I am a little late to the game in terms of catching up with A24’s The Last Black Man in San Francisco, which slowly expanded into a few more theaters this weekend and will be going wider in the next few weeks. Well, better late than never, but this is a movie I urge you to see, and like many who will be discovering it on their terms I found it unforgettable.
It is the first film actually released in 2019 so far that I guarantee will be on my year-end 10 best list, and it is the one that I would say at nearly the halfway point of a disappointing year easily is the best film I have seen that is available in theatres to date.
That shouldn’t be surprising as the producers behind it are Plan B, the company that won Best Picture Oscars for 12 Years a Slave and Moonlight — the latter also released by A24 and seems closest in spirit to this one due to its poetic tone. However The Last Black Man in San Francisco stands on its own; it’s as unique and uniquely involving a film I have seen in some time, a sensational feature film debut from director Joe Talbot, who co-wrote with with Rob Richert. It premiered at Sundance in January, and its critical acclaim is justified, much more than many of the overhyped films that come roaring out of film festivals only to fall completely flat when paying moviegoers get their say. This one stays with you in a haunting way.
It is at once a love letter to the City by the Bay, as it is about the human effects of gentrification — essentially a tale of two cities, one of the haves and one of the have-nots, told through the eyes of two lifelong friends, one trying to recapture his past, the other trying to define his future. Oddly there are similarities to last year’s Blindspotting, which dealt with gentrification in Oakland in the Bay Area, but this film is definitely superior in every way. It deserves to be remembered at Oscar time.
Jimmie Fails (played by namesake Jimmie Fails) is a young man who works at a place helping old people, rides around the city on his skateboard and has big dreams of reclaiming his childhood home: a beautiful Victorian house that family legend says was built by his grandfather in 1946. Even though it now is owned by a white couple, Jimmie shows up, often with BFF and aspiring playwright Montgomery (Jonathan Majors), and starts painting the window trims, doing a little gardening and generally acting like it’s his place. He clearly has a special connection, but the less-than-empathetic wife who lives there is getting hysterical and fed up with his meddling, which admittedly is a bit jarring at first.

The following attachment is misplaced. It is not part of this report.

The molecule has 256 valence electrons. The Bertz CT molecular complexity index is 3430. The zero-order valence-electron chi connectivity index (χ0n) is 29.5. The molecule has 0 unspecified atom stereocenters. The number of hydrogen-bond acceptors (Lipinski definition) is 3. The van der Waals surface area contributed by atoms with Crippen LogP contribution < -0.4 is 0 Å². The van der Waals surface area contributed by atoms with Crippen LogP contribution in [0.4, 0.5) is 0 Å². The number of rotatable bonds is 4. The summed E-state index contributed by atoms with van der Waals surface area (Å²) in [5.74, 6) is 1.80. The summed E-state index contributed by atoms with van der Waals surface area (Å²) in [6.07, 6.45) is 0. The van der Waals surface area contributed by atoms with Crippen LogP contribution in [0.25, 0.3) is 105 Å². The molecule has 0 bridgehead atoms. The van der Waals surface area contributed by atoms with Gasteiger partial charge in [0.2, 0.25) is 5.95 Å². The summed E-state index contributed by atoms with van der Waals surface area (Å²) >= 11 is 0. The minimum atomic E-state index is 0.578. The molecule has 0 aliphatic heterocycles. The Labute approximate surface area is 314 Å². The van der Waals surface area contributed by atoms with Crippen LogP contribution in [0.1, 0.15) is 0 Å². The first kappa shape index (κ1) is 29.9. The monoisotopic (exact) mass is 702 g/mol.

As luck would have it, however, one day Jimmie comes by to see that the house has been abandoned, emptied of everything and the couple suddenly has moved. In no time he hatches a plan to claim squatter’s rights, changes the locks, gets the gas bill put in his name and invites Montgomery to move in with him. Jimmie has been drifting in recent times, even living out of a car, but most recently in a room with Montgomery and Mont’s blind grandfather (nicely played by Danny Glover) at their house. During a visit to his aunt (a very fine Tichina Arnold), Jimmie discovers she has stored all the old furniture from that home in her attic and offers to let Jimmie cart it away. He plans to re-create it the way it lives in his memory. A real estate agent (Finn Wittrock) has other plans, though. And a loan officer also can’t help, saying the house is worth $4 million and Jimmie would need to put 20% down, way out of his league.
The film moves along with the rhythms of the city, the moods change, Jimmie’s and Montgomery’s less ambitious friends make fun of them, harsh reality interferes with dreams, and the film gets you in its grip and hits you hard in the heart. The stunning cinematography is the work of Adam Newport Berra, excellent production design from Jona Tochet and the memorable score from Emile Moseri. The use of songs like “San Francisco (Be Sure to Wear Flowers in Your Hair)” is inspired, adding the perfect unexpected touch to a film that will have you thinking. Both Fails and Majors are simply superb, as is the rest of a great cast.
Thomas Wolfe famously said, “You can’t go home again.” This is a movie about someone trying to do just that, but maybe discovering that “home” isn’t necessarily what we imagined it to be. Producers are Dede Gardner, Jeremy Kleiner, Khaliah Neal, and Talbot. Check out my video review at the link above which includes scenes from the movie.
Do you plan to see The Last Black Man in San Francisco? Let us know what you think.
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